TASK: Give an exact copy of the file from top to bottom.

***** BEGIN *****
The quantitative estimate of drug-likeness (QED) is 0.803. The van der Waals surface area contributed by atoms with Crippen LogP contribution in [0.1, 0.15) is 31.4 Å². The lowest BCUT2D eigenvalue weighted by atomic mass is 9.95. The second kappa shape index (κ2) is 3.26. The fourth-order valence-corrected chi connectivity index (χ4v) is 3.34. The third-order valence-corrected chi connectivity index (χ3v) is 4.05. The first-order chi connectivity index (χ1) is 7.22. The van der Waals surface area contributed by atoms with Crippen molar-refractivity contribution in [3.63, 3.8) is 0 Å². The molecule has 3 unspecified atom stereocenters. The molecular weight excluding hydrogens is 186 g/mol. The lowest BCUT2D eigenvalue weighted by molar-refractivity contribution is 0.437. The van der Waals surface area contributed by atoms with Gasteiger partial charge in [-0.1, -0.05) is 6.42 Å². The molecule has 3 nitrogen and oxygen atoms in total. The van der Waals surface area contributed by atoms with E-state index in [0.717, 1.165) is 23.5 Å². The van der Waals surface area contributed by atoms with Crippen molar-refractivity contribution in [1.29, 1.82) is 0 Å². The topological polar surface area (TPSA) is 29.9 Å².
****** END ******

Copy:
The quantitative estimate of drug-likeness (QED) is 0.803. The van der Waals surface area contributed by atoms with Crippen LogP contribution in [0.1, 0.15) is 31.4 Å². The lowest BCUT2D eigenvalue weighted by atomic mass is 9.95. The second kappa shape index (κ2) is 3.26. The fourth-order valence-corrected chi connectivity index (χ4v) is 3.34. The third-order valence-corrected chi connectivity index (χ3v) is 4.05. The first-order chi connectivity index (χ1) is 7.22. The van der Waals surface area contributed by atoms with Crippen molar-refractivity contribution in [3.63, 3.8) is 0 Å². The molecule has 3 unspecified atom stereocenters. The molecular weight excluding hydrogens is 186 g/mol. The lowest BCUT2D eigenvalue weighted by molar-refractivity contribution is 0.437. The van der Waals surface area contributed by atoms with Gasteiger partial charge in [-0.1, -0.05) is 6.42 Å². The molecule has 3 nitrogen and oxygen atoms in total. The van der Waals surface area contributed by atoms with E-state index in [0.717, 1.165) is 23.5 Å². The van der Waals surface area contributed by atoms with Crippen molar-refractivity contribution in [1.29, 1.82) is 0 Å². The topological polar surface area (TPSA) is 29.9 Å².